Recently, a £20,000 settlement was awarded to me by the Metropolitan police, not in recognition of their selective brutality, but as a way of preventing an embarrassing court proceeding. The commissioner was forced to admit “apparent inconsistencies” between officers’ accounts claiming I violently attacked them and video evidence proving that, in fact, I was the one being attacked by officers. This was after raising a civil claim in respect of those same officers attending court to give evidence to have me convicted.
In a few minutes, I’m here live for a chat/roundtable about class, feminism and how inclusive feminism is of class issues. Click the link to see live (starts in a couple of minutes) or read later, as the stream is saved and accessible after the talks are finished.
White Chick Behind Bars
Netflix’s Orange is the New Black gets an ‘A’ on queer issues, a ‘C’ on race and an ‘F’ on class.
"Orange ultimately sees prison as the logical, if slightly flawed, corrective to society’s problems. Rather than recognizing the prison as the Prison Industrial Complex and questioning a system that keeps recirculating people (mostly of color) through its doors in order to survive, the show sees prisons as housing units, almost like sorority houses. The rationale here is that prison can be a fun place, if only some of the worst elements, like solitary confinement or bad food, were taken away."
YES. Not surprised that a co-founder of Against Equality is a good writer, but still, fucking good.
"White middle-class parents often presume an entitlement, both to a good education for their children and to educational success." Black middle-class parents do not, due to "their own negative experiences of school, the labour market and wider society on account of their race".
As black people know, the cause of race equality is distinct from the class struggle. Yes, there are some areas of overlap, but the sooner many so-called anti-racists accept this basic premise, the better."
I would like a better understanding of your approach towards economics. I consider myself a capitalist. However, I am interested to hear how you all present your points and answer a few questions. I do not want to make some long hateful flame fest and the minute I start seeing this or even get hints of it, I’ll delete this post.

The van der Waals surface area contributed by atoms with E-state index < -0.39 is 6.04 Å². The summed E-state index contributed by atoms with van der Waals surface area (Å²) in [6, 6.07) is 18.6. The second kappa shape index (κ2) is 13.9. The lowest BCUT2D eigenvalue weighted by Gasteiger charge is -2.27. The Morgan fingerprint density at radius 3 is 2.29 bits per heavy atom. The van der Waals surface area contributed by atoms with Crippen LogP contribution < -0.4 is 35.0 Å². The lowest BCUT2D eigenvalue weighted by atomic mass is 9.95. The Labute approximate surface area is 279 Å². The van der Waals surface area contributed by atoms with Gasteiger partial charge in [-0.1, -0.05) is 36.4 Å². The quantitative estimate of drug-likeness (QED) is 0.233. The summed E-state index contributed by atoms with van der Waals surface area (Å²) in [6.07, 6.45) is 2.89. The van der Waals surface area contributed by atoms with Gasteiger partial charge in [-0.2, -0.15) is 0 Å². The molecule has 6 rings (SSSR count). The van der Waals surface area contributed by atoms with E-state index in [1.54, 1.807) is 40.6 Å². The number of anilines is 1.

Now, if you are interested, without using strawmen, personal attacks, ideological insults, or anything else aside from reasonable, simple explanations, could you please address the following:
1) What is wrong with private property? How is private property theft? 2) What makes free-market capitalism hierarchical? Exploitative? 3) How can wealth be redistributed in a non-coercive manner? How can redistribution occur without negating the non-aggression principle? 4) Why should an individual’s primary concern be for others instead of himself? 5) How do you eliminate class and capitalism in a manner consistent with the non-aggression principle? 6) How are issues such as racism, gender inequality, religious discrimination, ableism, etc. linked to capitalism? How are these issues addressed under other systems?
I really appreciate anyone who takes the time to answer this. As I said, full blown capitalist and quasi-Objectivist here, but I am legitimately curious. Please maintain civility.
1. Private property should be recognised as distinct from personal property. Personal property is something you’re in possession of and have a personal use for. Private property is something owned by one person which is worked by (an) other(s) for the profit of the owner.
Say I own some land and contained underneath it is coal. I make the investment to get some people to make a mine, dig up the coal and process it. At no point is my labour used in the creation of a product to sell: I do not dig the coal, I do not refine it. Because the land is mine, the coal is mine and therefore I take the proceeds from the sale of the coal and pay the workers a wage. Yet it is the labour of others and not myself that has created the wealth, only through happenstance that I own the land do I take profit from the process of production.
In this sense it is theft though: legal means are in place to defend my claim to the land (judicial and police system) however through my claim the resources are mine to control. The coal is denied to common use based on those who labour for it and those who require it, instead it exists for my personal profit. I can hoard the resource so that I can maximise my personal profit, I can plunder the resource so that it can be of no use for future generations. The argument I take is that this is illegitimate and maintained only through force and coercion (if people do not work for me, they starve. That in itself is a form of force) whilst there is no justification as to why I can claim that land as mine (so I inherited it or bought it, but from whom and how did they acquire it? The world wasn’t made with title deeds. For land to become private rather than the commons requires an individual to claim it, in doing so they prevent its use by others, often through force such as wars.)
2. I think I answered in 1 as to why it’s considered exploitative but for clarity: the labour of the masses functions so that the few can profit from the surplus that labour creates. In this way it is also hierarchic, the owners of private property are a select, elite few who also hold (as a class rather than necessarily as individuals) the political power, they can control, for example, the expectation of minimum wage, holiday time, hours worked in a week, number of breaks in a day etc. Their position is maintained through, say, the police or private security, historically thugs and fascists are brought in to scab or break up pickets and so on. The owners of private property don’t have to work, their lives aren’t as stressful but they do reap the benefits of the labour others put in, tenfold compared to the wage the workers receive.